Before the Federal Trade Commission or Food and Drug Administration tackle another mobile health technology investigation, the two federal agencies--both of which are charged with protecting consumers--need to huddle up in a conference room, lock the door and not come out until they produce a clear map of what they're responsible for when it comes to oversight and regulating such tools.
Why? Because right now it's getting quite difficult to figure out who's keeping on eye on the shallow end of the mobile health technology pool and who's watching the deep end. And anyone who's had a pool or spent time at a public pool know that a lack of supervision at either end can lead to potential disaster.
In its own words, the FTC describes itself as working "for consumers to prevent fraudulent, deceptive, and unfair business practices and to provide information to help spot, stop, and avoid them." The FDA, for its part, describes its focus as being "responsible for protecting the public health by assuring the safety, efficacy and security of human and veterinary drugs, biological products, medical devices, our nation's food supply, cosmetics, and products that emit radiation."
Up until the past few weeks, what we were hearing from the FTC and FDA regarding mHealth technology was welcome news. Neither seems interested in creating a rash of new rules for fear of stemming mHealth innovation.
Yet inaction and timidness can boast just as many downsides and pitfalls as jumping forward and making new rules without little thought on how those rules may affect others. It's akin to a new leader of a business division or an entire company. What CEO runs around enacting change, acting in more a whimsy than strategic fashion, and lasts long in the role?
Why am I so focused on getting the FTC and FDA to decide who's life guarding what in the mHealth pool? Because I don't want mHealth technology innovation to drown, or for a disaster related to an unchecked mHealth tool to cause such havoc it stops others from jumping into the pool and making waves (in a good way).
For the second time in less than a month the FTC is taking action on software that failed to provide consumers what the app makers promised. The first case related to a PC game that boasted it could help boost a child's learning and cognitive ability. Then Monday brought news the FTC is fining two app makers who claim their software can help identify melanoma risk.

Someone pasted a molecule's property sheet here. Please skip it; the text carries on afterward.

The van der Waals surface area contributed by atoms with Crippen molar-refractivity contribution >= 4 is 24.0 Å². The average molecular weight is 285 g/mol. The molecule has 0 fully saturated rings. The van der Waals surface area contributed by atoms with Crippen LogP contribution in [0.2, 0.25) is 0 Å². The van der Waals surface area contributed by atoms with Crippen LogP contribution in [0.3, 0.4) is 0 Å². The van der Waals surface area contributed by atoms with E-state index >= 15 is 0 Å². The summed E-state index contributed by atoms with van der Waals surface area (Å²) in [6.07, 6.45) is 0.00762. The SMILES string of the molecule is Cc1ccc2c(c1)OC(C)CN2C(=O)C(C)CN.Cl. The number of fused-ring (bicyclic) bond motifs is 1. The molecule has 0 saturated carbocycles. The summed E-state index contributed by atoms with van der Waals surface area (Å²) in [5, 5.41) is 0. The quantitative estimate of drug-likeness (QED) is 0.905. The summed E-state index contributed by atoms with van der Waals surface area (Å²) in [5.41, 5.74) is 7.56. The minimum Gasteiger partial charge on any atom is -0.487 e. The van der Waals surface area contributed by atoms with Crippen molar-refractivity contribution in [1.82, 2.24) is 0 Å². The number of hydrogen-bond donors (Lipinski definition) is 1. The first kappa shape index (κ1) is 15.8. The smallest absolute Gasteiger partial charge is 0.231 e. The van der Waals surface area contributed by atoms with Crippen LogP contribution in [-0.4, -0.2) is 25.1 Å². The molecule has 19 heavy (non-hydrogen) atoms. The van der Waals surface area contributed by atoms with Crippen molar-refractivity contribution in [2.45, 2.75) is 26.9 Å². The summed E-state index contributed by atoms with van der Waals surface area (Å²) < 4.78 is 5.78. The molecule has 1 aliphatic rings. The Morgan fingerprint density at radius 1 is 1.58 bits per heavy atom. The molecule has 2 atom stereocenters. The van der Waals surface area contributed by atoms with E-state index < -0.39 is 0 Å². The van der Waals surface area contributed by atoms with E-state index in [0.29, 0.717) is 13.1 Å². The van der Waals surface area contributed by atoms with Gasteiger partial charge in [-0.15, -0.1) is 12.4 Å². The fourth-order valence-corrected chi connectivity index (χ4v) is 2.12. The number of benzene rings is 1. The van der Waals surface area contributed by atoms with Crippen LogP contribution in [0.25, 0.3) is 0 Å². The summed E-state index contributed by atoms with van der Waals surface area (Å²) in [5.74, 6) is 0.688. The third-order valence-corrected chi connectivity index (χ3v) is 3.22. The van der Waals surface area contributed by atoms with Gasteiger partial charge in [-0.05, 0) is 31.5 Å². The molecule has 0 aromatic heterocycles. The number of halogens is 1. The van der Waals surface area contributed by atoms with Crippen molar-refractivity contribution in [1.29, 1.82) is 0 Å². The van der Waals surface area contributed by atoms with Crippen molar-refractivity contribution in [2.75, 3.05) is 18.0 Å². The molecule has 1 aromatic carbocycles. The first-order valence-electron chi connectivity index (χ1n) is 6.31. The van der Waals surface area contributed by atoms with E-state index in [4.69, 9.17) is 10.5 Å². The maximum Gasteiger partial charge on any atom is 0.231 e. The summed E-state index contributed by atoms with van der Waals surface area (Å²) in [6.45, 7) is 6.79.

The FTC determined the companies deceived consumers and did not provide evidence the products were scientifically sound and able to deliver on their promise.
No one is disputing the action the FTC has taken with the product makers. What is in dispute, though, is whether it was the FTC's role to take action. There's a murkiness in trying to understand why the FTC stepped in and not the FDA.
As health attorney Brad Thompson of Epstein Becker Green tells FierceMobileHealthcare regarding the latest legal action, the FTC stepping up could indicate a trend in which the FDA is sidestepping what may be considered dicey issues within its own jurisdiction--as the melanoma app appears to fall into the medical device category. While the FTC has the right to take enforcement action, the lack of action, or even input from the FDA, is puzzling, he says.
In its release on the melanoma app settlements, the FTC states it is part of the National Prevention Council, which "provides coordination and leadership at the federal level regarding prevention, wellness and health promotion practices," and that the melanoma app cases "advance the National Prevention Strategy's goal of increasing the number of Americans who are healthy at every stage of life. These cases are part of the FTC's ongoing efforts to protect consumers from misleading advertising," the agency says.
That may be all well and good, but it really doesn't answer the big question: Is the FTC going to be the one and only lifeguard when it comes to the mHealth technology pool. Additionally, what role, if at all, will the FDA play as more mHealth cases come to light?
I'm not too sure the FTC or FDA can answer that question at this point, but I am sure it needs to be answered and that both need to be supervising the growing mHealth pool before a proverbial drowning thwarts innovation. - Judy (@JudyMottl and @FierceHealthIT)